Regional Park Labanoras – Lithuania

 

On May 7, 2004, the regional park Labanoras in Lithuania became an associated member of the Living Lakes network of the Global Nature Fund. Ten staff members of the park administration supervise and maintain the park. The Labanoras Park is located 80 km northeast of the Lithuanian capital Vilnius.

Park features and data 

The park covering a surface of 553 sq. km was established in 1992. About 70 lakes with a surface of 260 sq. km represent 41 % of the total surface. On 30 sq. km upland moors and other wetlands are found. 30 runnels and 3 rivers flow in / through the park. Forests (mainly consisting of pine) comprise 80 % (400 sq. km) of the total area.     

The park is home to 54 mammal, 172  bird, 5 reptile and 11 amphibian species. Spawning salmon in small rivers which due to warm water sources are not completely frozen in winter, even at thirty degree below zero, is a natural treasure of the park. 

Mammals are represented by beaver, otter, and elk. Beaver are ecologically particularly important as for example they dam up drainage ditches and thus create new wetlands. Among the nesting birds are (in pairs): 5 Arctic Loon, 10 Dunlin, 15 Osprey, 5 - 7 Bittern, 50 Crane, 1 - 2 Black Stork, 20 Common Kingfisher, 10 Spotted Crake  and 100 Black Grouse. Nowhere else in Europe more couples of White Stork per square kilometres are nesting than in Lithuania.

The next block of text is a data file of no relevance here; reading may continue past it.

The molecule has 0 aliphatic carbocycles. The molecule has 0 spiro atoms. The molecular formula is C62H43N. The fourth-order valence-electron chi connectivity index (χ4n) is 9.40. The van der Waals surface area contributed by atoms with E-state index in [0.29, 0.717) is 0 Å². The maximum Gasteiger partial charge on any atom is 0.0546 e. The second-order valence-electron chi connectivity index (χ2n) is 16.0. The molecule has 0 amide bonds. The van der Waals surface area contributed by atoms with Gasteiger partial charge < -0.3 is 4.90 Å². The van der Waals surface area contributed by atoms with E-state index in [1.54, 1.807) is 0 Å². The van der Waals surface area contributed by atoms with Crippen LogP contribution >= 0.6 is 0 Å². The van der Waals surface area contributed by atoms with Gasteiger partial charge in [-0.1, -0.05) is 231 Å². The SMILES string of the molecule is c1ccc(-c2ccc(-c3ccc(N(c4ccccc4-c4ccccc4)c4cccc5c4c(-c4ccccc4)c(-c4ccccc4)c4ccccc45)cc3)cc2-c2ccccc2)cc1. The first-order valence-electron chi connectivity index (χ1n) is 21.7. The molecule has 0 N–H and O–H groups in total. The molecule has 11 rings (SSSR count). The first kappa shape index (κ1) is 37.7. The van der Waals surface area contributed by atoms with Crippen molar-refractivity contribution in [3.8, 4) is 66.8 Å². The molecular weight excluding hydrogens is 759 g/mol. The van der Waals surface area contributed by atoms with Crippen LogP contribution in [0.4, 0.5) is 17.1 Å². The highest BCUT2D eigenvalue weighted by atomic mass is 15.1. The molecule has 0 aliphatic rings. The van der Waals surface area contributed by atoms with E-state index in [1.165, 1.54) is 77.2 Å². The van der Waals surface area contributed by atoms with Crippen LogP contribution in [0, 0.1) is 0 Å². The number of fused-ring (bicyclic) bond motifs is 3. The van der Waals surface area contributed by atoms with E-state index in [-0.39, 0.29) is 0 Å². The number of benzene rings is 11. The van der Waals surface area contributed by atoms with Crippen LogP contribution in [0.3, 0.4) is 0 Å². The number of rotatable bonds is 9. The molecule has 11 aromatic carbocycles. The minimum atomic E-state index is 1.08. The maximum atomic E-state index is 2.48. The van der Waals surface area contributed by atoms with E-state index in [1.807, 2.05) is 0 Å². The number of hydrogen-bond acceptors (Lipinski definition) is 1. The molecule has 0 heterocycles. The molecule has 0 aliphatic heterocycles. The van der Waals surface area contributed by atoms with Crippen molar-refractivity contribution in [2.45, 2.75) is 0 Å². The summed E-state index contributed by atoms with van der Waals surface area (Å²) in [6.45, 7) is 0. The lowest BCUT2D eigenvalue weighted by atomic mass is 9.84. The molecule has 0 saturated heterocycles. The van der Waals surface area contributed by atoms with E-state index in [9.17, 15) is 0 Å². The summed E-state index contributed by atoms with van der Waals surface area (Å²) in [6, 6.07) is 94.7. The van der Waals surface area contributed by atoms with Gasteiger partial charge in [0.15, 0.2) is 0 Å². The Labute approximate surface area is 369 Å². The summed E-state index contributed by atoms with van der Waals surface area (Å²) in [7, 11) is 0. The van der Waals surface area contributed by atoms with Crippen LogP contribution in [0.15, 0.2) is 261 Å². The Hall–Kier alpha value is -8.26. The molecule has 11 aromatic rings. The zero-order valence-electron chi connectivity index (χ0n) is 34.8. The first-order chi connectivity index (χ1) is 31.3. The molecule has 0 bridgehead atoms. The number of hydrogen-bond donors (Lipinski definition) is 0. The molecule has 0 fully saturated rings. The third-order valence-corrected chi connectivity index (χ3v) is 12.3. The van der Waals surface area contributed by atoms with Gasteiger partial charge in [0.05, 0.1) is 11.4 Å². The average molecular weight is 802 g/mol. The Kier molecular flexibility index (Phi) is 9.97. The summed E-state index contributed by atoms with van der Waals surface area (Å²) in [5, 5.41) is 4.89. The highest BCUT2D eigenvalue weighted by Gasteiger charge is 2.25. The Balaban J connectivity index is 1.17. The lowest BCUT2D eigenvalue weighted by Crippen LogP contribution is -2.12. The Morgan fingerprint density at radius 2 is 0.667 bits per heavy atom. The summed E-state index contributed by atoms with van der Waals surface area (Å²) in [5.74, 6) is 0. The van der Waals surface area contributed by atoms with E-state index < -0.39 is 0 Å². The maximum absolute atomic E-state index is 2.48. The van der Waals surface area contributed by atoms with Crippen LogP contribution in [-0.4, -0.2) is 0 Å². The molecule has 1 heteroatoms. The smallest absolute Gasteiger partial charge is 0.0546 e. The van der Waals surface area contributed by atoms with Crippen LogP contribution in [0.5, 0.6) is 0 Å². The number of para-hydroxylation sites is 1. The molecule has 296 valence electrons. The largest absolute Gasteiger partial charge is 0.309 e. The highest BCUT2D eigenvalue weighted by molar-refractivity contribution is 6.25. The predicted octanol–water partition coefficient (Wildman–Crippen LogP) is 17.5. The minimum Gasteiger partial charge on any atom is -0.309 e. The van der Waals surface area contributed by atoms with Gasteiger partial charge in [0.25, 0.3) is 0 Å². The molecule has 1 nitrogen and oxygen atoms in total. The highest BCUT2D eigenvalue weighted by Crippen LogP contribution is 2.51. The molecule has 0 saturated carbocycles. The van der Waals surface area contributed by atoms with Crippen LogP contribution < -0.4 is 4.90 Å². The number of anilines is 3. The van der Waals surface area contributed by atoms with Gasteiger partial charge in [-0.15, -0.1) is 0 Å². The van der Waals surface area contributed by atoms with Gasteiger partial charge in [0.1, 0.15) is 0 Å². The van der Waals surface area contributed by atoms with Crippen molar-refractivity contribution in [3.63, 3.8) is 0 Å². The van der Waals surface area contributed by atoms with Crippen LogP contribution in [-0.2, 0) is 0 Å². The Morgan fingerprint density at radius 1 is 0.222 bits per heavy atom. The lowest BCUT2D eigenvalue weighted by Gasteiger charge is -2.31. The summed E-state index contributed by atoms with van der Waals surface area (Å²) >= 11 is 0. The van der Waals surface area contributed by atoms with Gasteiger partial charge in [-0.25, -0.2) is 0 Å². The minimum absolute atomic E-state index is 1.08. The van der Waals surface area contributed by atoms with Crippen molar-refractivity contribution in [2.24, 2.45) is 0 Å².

The plant species diversity in the regional park Labanoras is very high. Botanists counted 120 different bushes of swamp willow, 300 flower stalks of bog gentian, 80,000 common spotted orchid, 2,300 water lobelia and 200 water-lily blossoms.    

Problems

The biggest problem are the 300,000 vacationers who regularly spend their weekends and holidays in the area. A solution would be to direct holiday makers from the protected areas to the many lakes in the vicinity which are not under protection.

Climate change (less rain) causes the drying of upland moors in the regional park with the consequence of increased growth of pine and birch.

 

As many farmers abandon the cultivation of their fields and meadows, the fallow land area increases and finally is transformed to wood with the consequence that the population of White Stork and other species is diminishing. The problem could be solved by extensive pasture e.g. with robust year-round grazing cattle.  

 One of the 70 lakes in the regional park Labanoras.
 Salmons spawn in this brook.
 Grass snake
 Because of global warming, the upland moors in the regional park dry up.
 

Contact

Labanoro regioninio parko direkcija

Labanoro mstl.

8235 Švenčionių raj., Luthuania

Phone: +370 - 8 - 387 47142

Fax: +370 - 8 - 387 47142

E-mail: info@labanoroparkas.lt

Website: www.labanoroparkas.lt